On a clear January day, less than three years ago, as Barack Obama stood before the U.S. Capitol and the world, Rev. Joseph Lowery began his benediction with a verse from "Lift Every Voice and Sing" -- also known as the Negro National Anthem. As Dayna L. Cunningham of MIT has observed, "He did not name it and the black audience at the inauguration did not openly respond to it in the moment. Just a quiet reminder amongst the folks that this was Black President Day."
Many people hoped that our nation had entered a so-called "post-racial" era. And in many respects, these are auspicious times for the African-American community. We can point with pride to more African-Americans in prominent positions of influence than ever, from the White House to Congress, City Hall to the C-suite, pro sports to pop music and culture.
Yet, can we say that our voices are breaking through, on the most important issues of the day? Can we claim a forum for giving voice to the issues our community cares about most?
These were the questions that sparked my discussions with Arianna Huffington this spring -- discussions that led us to the launch I'm so proud to be part of today.
Huffington Post BlackVoices will provide HuffPost and AOL Black Voices readers with a turbo-charged, hybrid version of two sites they have come to know.
Here, you'll find vibrant, real-time coverage of the stories that matter most to the African-American community -- from politics to the economy, education, health, sports, and popular culture.
Authenticity of voice and experience will be a hallmark of HuffPost BlackVoices. We're building a team of creative, talented African-American journalists, led by our phenomenal managing editor Rebecca Carroll, to bring compelling, probing, accurate news reporting to HuffPost BlackVoices readers: not just news about African-Americans, but world news with an African-American point of view.
BlackVoices' vision will help to inform all of HuffPost's coverage, even as the site draws relevant content from across the full range of HuffPost sections.
And we aim to amplify African-American opinion through our signature blog platform -- a nonstop, ever-changing group conversation with input from some of the most interesting and creative minds in the African-American community, including John Legend, Lee Daniels, Ed Lewis, Della Britton Baeza, Alicia Keys, Don Cheadle, Marian Wright Edelman, Cory Booker, Angelique Kidjo, and many more.
I'm proud and excited to be working with Arianna Huffington -- a true visionary of modern media. The time is right for BlackVoices. The need is clear; the opportunities are enormous.
Many of the challenges currently facing our nation affect the African-American community disproportionately. And, at the same time, as demographics in our country continue to shift in the direction of diversity, it is clear that people of color are integral to solving America's problems -- as tomorrow's innovators, educators, entrepreneurs, elected officials, and engaged citizens.
Yet, if we aren't being heard in key public debates, we cannot help to shape them. African-American concerns and perspectives remain neglected or distorted by the mainstream press, and trends in this regard are not encouraging: ASNE's annual diversity survey found that African-Americans, who make up 12.6 percent of the U.S. population, represent less than 5 percent of the workforce in America's newsrooms, and 441 newspapers have no minorities at all on their full-time staff.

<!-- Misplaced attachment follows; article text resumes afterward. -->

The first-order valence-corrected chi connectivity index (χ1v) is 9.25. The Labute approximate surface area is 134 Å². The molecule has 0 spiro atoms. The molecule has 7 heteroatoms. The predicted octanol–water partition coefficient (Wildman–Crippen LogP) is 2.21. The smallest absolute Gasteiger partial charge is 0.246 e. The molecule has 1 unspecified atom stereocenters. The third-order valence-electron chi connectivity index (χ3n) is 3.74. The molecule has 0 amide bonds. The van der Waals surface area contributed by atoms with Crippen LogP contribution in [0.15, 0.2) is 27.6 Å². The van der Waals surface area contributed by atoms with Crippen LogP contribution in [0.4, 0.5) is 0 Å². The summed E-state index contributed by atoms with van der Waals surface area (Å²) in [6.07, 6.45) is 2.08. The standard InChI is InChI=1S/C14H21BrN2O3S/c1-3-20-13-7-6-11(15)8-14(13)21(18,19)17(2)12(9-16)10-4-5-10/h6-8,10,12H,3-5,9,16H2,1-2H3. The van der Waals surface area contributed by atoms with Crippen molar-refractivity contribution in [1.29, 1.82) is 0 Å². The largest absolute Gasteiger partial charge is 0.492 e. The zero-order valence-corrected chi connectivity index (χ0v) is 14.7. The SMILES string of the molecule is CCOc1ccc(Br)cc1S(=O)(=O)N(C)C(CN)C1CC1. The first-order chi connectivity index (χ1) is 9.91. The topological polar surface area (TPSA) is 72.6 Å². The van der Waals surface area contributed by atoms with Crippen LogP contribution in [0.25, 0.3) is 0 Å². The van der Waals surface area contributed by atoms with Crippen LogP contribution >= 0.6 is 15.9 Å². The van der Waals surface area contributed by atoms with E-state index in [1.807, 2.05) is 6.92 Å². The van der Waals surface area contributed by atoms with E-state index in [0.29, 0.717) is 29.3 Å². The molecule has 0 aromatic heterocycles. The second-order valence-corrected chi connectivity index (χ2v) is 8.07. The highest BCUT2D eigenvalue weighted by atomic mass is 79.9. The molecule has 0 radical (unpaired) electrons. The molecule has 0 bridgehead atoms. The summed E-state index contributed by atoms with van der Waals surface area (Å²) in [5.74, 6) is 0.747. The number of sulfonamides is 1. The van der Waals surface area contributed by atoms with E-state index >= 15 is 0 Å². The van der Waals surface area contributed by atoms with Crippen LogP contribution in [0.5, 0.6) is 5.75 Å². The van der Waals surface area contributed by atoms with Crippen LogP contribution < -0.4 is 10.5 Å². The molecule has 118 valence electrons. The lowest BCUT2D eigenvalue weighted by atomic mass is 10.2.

Even in the sports arena, where 67 percent of NFL players and 77 percent of NBA players are black, and 37 percent of MLB players are Latino or black, nearly 97 percent of sports editors are white.
Broadcast journalism falls short too; as Kathy Time, president of the National Association of Black Journalists, wrote in June, "The Big 3 networks and cable channels have undergone a series of rare changes behind the desk. While the replacements are all seasoned journalists, what is glaringly missing in the flurry of changes is the failure to elevate African-Americans to any of these positions." Our country is getting more multi-ethnic; our newsrooms are getting less.
But, here's the good news: Today, we have incredibly powerful new media tools -- tools that can help us inform, inspire, educate and engage one another. The digital space, with its interactivity and immediacy, allows us to not merely consume but participate in and drive contemporary debates. Huffington Post didn't even exist a decade ago; today, it gets over 75 million unique visits per month.
African-Americans are engaging in the digital world in great numbers and varied ways. While a gap still remains in home broadband access, people of color increasingly are taking their digital lives with them wherever they go. According to the Pew Research Center, laptop ownership among African-Americans rose to 51 percent in 2010 -- which is roughly the same level as among whites. Not only are blacks and English-speaking Latinos more likely to own a mobile phone than are whites, they also make greater use of their mobile devices for everything from text messaging to tweeting; social networking to surfing the 'Net.
We hope that these dynamic, digital-savvy people will make themselves at home at BlackVoices. We look forward to your comments, questions, suggestions, and feedback, as, with your help, we make HuffPost BlackVoices a one-stop shop for insight, perspective, information and entertainment.
As the editors of the nation's first black-owned and operated newspaper, Freedom's Journal, declared on the front page of their inaugural issue, 184 years ago, "We wish to plead our own cause. Too long have others spoken for us."
On BlackVoices, we will speak for ourselves -- lifting the rich multitude of voices that make up our diverse community. So join the conversation! Let us know what you think. We're eager to hear your voice.